Seeing clearly out of the windshield is imperative to have a safe drive. To clear the rain off of the glass or to get rid of bug guts, you need the wipers to work well. If you notice symptoms of a bad windshield wiper motor, it’s important to fix it immediately before your visibility suffers.
In this guide, we look at the most common bad windshield wiper motor symptoms. You’ll also learn about the function of the windshield wiper motor and figure out how to find it. At the end of this article, we look at the average replacement cost for the windshield wiper motor and answer your top questions.
Symptoms Of A Bad Windshield Wiper Motor
When the windshield wiper motor goes bad, the blades often move slower than normal. They may also only function at one speed or stop moving entirely. Maybe the blades won’t stop where they should or you could end up hearing some humming noises while they run.
These symptoms should cause you to look into what’s going on.
1. Wiper Blades Moving Slower Than Usual
All of today’s cars come with windshield wipers that can run at different speeds. With various delays and timing, you can run the wipers at a speed geared toward the level of precipitation occurring.
If you turn the wipers on fast and they only run slow or vice versa, there could be an issue with the motor. Mechanical pieces inside the motor can become contaminated with debris and dirt, causing the motor to run slower than normal. Additionally, if debris is causing the wipers to run slower, you want to clean off the contamination immediately before it causes too much wear that the motor fails.
2. Wiper Blades Move Only at One Speed
It’s also possible that the wiper blades only move at one speed. No matter which setting you put them on, they will continue moving at the same speed.
Because the wiper motor gets a signal from the module, this could be an issue with either part. For that reason, it’s important to run through a series of diagnostic tests before replacing any part.
3. Wiper Blades Stop Moving Completely
There’s also the unfortunate situation where the wiper blades don’t move even a little. You may hear the motor working or not when this happens. There’s no time to wait when this occurs because you won’t be able to clean anything from the windshield while driving.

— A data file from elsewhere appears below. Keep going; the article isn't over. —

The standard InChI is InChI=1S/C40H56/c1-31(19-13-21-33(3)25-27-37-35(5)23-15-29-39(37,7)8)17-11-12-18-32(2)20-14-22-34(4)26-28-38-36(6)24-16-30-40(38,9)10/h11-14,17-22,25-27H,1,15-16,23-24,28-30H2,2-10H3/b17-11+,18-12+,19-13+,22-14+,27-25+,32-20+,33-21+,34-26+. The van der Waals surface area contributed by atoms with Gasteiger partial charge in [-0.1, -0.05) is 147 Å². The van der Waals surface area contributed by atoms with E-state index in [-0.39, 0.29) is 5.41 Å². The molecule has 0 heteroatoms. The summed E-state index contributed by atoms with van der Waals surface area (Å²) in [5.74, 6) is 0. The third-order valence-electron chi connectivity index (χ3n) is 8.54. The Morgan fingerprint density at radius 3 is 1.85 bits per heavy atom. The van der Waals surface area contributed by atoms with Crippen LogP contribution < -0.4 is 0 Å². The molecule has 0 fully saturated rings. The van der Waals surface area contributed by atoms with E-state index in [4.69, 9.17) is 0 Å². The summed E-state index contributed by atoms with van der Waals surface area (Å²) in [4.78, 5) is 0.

While a motor is a common cause for this issue, there could also be a blown fuse. The fuse will blow when there’s too much resistance running through the circuit, normally because of some other defect.
If the wipers are still moving a little, the fuse wouldn’t be your problem. You only need to examine this situation if there’s no movement at all.
4. Wiper Blades Won’t Stop in the Correct Position
When the wipers work as intended, they stop in the parked position at the bottom of the windshield or other location designated by the automaker. If you turn the wipers off and they don’t go home, there’s a problem.
Wipers that remain in your view when the system is turned off make it difficult to see what’s going on. You may be able to still run the wipers when the switch is activated, but they will go right back to this incorrect park position.
On the other hand, if wipers get stuck in the upright position and won’t run at all, you probably have a blown fuse.
5. Humming Noises
Often, the symptoms above present with a humming noise in addition. Even if the motor is completely dead, it should still be receiving power from the car, which is what causes the hum.
If you get close to the motor, you may be able to hear it louder. In the rare case that the wipers are still working correctly, but you hear that noise, you may want to consider replacing the motor before it fails.
What’s The Function Of A Windshield Wiper Motor?
The wiper motor is considered the brains of the windshield wipers. It operates as an engine for the wiper blades. The motor creates the torque needed to move the wipers across the windshield, so it can be cleaned off. This motor is conveniently located near the blades to operate the mechanisms without a lot of added parts in the mix.
Here’s how the wiper blades work on most vehicles.
- You turn on the windshield wipers with the control stalk located near your steering wheel.
- This switch activates a signal that’s sent to the electronic control module on the wiper motor assembly.
- The module operates circuits that tell the motor what to do.
- These circuits and relays send voltage to the windshield wiper motor.
- The wiper motor has a wire winding winch in the construction. When this is given energy, a reaction creates the force needed to get the armature spinning.
- The spinning armature starts to rotate a shaft that contains either a spiral or worm gear.
- This action rotates the plastic wheel winch with teeth.
- The winch operates the pinion gear, creating rotation to move the pushrod or short arm through a to-and-fro action.